VALPARAISO | The city’s Utilities Board is expected to vote in two weeks on a recommendation to the council on whether Valparaiso should continue to add fluoride to the city water supply.
The board officially received the report of its fluoride commission at Tuesday’s meeting.
The commission voted 5 to 2 earlier this month in favor of continuing to fluoridate the water but to re-examine the issue again within five years. The utilities board agreed to study the report before voting on a recommendation, probably in two weeks.
Stu Walesh, who served as facilitator for the commission, told the board, “It was a very inclusive effort. Anybody who had anything to say, we tried to include them. We had 20 to 50 people for each meeting. There are 150 items, pro and con documents, that were put online so, when it is reviewed in five years, you won’t be starting from zero.”
Board President Dave Bengs, the commission chairman, said he was surprised to learn fluoridation is such a hotly debated issue around the country. He had always assumed it was just something that was done and was a closed argument.
Board Member Mark Thiros, who served as the commission’s vice chairman, was one of two to vote against continuing the use of fluoride.
“A lot of people don’t want it, and, if it is in the water, they don’t have a choice,” Thiros said.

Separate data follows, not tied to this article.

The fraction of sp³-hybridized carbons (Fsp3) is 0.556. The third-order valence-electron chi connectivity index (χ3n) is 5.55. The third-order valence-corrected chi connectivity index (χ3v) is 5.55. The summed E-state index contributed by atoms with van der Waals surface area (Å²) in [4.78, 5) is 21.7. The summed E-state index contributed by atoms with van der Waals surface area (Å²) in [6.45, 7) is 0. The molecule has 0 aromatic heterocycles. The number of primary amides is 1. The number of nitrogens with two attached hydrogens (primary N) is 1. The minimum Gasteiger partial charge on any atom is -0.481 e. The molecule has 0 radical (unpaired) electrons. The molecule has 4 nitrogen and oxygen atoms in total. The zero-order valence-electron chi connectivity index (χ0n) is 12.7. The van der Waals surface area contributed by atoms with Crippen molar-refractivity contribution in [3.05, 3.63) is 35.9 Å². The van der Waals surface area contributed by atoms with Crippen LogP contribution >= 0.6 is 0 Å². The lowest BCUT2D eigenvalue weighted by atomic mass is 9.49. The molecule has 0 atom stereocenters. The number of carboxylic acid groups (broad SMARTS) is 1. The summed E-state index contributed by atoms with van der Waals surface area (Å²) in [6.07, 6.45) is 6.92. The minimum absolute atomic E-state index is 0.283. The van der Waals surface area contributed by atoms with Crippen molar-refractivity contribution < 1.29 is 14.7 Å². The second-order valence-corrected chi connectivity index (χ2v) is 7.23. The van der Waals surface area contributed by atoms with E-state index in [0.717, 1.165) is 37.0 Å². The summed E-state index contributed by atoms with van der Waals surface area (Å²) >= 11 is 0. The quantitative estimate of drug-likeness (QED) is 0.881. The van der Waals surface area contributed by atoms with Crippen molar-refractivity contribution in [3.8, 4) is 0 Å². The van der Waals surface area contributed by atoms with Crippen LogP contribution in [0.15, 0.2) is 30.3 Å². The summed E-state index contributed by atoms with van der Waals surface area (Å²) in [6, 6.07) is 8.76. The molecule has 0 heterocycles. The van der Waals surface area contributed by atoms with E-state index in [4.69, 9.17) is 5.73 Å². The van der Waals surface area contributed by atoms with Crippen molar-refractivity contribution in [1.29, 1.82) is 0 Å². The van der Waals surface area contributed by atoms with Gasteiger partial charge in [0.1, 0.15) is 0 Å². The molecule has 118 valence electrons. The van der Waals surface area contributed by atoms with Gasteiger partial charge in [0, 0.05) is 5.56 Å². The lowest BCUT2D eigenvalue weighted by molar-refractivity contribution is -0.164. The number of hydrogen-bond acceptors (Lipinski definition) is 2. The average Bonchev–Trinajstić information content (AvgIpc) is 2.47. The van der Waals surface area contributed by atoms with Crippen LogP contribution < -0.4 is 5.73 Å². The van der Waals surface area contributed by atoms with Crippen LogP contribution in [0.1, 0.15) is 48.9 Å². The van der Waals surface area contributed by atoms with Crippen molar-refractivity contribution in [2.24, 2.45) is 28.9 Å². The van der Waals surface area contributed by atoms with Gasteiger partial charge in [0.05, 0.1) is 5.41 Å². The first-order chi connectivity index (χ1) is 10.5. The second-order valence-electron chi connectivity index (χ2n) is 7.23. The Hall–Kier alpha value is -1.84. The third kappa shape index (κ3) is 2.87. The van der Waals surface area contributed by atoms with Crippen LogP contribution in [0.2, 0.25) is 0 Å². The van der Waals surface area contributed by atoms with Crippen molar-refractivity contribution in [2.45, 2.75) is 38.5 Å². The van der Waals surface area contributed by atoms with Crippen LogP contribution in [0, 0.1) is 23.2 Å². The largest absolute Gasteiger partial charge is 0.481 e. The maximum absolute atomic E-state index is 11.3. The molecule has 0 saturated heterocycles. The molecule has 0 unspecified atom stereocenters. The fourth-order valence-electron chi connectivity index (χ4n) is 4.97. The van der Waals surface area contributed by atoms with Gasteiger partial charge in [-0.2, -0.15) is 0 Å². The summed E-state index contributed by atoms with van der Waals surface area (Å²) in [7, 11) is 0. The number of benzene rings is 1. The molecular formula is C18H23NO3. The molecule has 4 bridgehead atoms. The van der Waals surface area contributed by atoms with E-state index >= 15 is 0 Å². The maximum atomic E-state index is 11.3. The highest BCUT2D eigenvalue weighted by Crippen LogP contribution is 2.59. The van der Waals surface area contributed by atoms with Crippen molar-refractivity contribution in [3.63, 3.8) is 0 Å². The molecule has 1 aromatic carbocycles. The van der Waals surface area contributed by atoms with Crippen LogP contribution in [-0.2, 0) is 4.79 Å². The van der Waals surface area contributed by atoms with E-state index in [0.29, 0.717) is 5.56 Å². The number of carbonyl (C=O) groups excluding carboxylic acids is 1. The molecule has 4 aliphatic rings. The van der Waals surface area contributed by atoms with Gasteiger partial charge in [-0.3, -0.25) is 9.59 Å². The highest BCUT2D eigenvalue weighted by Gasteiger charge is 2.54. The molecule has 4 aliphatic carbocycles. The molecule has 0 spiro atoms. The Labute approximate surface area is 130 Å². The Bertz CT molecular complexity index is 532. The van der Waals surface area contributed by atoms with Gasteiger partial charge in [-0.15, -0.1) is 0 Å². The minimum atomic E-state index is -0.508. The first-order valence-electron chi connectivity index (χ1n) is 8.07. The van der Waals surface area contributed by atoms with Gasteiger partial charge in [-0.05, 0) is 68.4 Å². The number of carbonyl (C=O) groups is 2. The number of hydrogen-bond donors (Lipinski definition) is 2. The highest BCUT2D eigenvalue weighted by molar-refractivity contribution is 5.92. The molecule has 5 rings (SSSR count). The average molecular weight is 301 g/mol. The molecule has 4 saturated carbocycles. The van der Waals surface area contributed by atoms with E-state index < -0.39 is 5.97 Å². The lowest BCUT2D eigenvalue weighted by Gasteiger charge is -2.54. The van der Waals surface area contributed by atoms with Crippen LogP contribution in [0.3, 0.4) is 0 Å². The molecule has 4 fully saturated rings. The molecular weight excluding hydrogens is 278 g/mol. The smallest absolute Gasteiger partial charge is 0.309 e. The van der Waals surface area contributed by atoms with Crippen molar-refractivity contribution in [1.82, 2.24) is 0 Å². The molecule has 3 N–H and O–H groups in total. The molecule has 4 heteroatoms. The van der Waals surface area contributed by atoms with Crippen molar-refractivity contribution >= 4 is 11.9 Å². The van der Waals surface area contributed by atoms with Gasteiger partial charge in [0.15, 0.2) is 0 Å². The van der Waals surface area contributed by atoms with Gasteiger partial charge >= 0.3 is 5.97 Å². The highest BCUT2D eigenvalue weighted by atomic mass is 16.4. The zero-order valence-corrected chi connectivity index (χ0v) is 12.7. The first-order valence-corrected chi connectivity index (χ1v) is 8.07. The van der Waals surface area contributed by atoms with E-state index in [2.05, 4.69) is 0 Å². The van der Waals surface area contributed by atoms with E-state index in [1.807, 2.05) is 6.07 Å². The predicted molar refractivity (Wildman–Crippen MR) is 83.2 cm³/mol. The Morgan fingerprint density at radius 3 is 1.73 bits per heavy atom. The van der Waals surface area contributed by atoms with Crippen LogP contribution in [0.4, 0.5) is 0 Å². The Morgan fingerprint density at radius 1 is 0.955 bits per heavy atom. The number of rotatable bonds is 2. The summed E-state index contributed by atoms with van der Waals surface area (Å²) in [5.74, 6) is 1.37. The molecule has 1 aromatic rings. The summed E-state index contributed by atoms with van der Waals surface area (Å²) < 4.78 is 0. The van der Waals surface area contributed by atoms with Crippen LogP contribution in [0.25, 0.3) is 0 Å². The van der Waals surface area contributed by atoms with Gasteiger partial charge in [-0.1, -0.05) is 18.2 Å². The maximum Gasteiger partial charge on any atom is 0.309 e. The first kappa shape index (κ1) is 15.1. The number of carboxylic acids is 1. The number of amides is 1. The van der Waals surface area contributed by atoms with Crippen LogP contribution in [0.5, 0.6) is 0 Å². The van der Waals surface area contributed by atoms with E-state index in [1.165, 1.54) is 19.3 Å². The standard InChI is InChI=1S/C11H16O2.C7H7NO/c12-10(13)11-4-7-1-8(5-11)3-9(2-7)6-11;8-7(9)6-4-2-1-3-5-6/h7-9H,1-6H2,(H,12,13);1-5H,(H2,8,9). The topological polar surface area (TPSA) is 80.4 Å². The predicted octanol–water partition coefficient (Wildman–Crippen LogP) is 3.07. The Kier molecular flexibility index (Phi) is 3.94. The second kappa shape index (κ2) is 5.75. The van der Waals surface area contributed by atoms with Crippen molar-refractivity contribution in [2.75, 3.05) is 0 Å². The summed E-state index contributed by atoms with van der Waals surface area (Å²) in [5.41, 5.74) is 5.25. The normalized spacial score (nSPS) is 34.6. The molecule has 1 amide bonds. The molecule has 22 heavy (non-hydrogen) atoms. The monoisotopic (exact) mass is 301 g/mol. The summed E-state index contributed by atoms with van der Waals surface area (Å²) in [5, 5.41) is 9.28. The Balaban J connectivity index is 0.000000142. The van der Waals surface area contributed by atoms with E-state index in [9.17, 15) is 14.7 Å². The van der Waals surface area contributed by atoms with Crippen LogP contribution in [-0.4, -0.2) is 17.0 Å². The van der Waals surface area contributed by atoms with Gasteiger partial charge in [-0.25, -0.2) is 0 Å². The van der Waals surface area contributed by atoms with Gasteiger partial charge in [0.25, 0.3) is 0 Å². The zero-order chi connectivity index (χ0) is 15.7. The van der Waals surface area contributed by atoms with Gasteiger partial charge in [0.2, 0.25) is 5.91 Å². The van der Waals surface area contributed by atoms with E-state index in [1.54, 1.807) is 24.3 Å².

The city’s water has a small amount of fluoride occurring naturally, and the city adds a similar amount to bring the level up to what is recommended by the Indiana State Board of Health for preventing tooth decay. It is only a recommendation of the ISBH and the U.S. Center for Disease Control and no one is mandated to use it.
While the cost to the utility is about 60 cents per person per year, Thiros said he questioned whether the utility is the proper conduit for dispensing fluoride when it is available in toothpaste, from the dentist and other sources.
Bengs said Dallas and Portland, Ore., have recently debated the issue. European cities don’t use it, but he said they don’t have similar water distribution systems to those in the U.S. and they get fluoride in milk, bread and other items.
The towns of Kouts and Hebron have discontinued fluoridation for monetary reasons, while Lowell has so much naturally occurring fluoride it had to remove it prior to switching to Lake Michigan water.
The final decision will be up to the City Council.